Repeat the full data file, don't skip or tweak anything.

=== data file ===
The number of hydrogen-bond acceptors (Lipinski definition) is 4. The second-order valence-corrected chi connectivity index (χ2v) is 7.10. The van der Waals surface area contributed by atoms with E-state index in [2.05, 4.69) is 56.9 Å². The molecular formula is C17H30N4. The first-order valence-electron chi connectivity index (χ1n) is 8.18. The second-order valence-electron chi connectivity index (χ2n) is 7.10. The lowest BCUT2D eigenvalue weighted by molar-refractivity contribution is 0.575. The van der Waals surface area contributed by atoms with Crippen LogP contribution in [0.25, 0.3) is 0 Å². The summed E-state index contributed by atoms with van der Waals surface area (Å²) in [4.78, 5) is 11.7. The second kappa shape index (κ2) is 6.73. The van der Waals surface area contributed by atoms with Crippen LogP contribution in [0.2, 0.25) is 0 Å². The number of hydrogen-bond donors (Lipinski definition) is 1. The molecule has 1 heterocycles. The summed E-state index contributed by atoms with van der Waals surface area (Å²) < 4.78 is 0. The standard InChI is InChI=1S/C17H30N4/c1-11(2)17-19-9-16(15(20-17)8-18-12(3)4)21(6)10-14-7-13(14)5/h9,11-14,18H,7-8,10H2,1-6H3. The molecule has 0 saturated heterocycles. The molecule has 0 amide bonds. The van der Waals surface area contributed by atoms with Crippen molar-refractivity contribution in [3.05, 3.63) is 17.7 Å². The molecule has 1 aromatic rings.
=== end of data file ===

The number of hydrogen-bond acceptors (Lipinski definition) is 4. The second-order valence-corrected chi connectivity index (χ2v) is 7.10. The van der Waals surface area contributed by atoms with E-state index in [2.05, 4.69) is 56.9 Å². The molecular formula is C17H30N4. The first-order valence-electron chi connectivity index (χ1n) is 8.18. The second-order valence-electron chi connectivity index (χ2n) is 7.10. The lowest BCUT2D eigenvalue weighted by molar-refractivity contribution is 0.575. The van der Waals surface area contributed by atoms with Crippen LogP contribution in [0.25, 0.3) is 0 Å². The summed E-state index contributed by atoms with van der Waals surface area (Å²) in [4.78, 5) is 11.7. The second kappa shape index (κ2) is 6.73. The van der Waals surface area contributed by atoms with Crippen LogP contribution in [0.2, 0.25) is 0 Å². The number of hydrogen-bond donors (Lipinski definition) is 1. The molecule has 1 heterocycles. The summed E-state index contributed by atoms with van der Waals surface area (Å²) < 4.78 is 0. The standard InChI is InChI=1S/C17H30N4/c1-11(2)17-19-9-16(15(20-17)8-18-12(3)4)21(6)10-14-7-13(14)5/h9,11-14,18H,7-8,10H2,1-6H3. The molecule has 0 saturated heterocycles. The molecule has 0 amide bonds. The van der Waals surface area contributed by atoms with Crippen molar-refractivity contribution in [3.05, 3.63) is 17.7 Å². The molecule has 1 aromatic rings.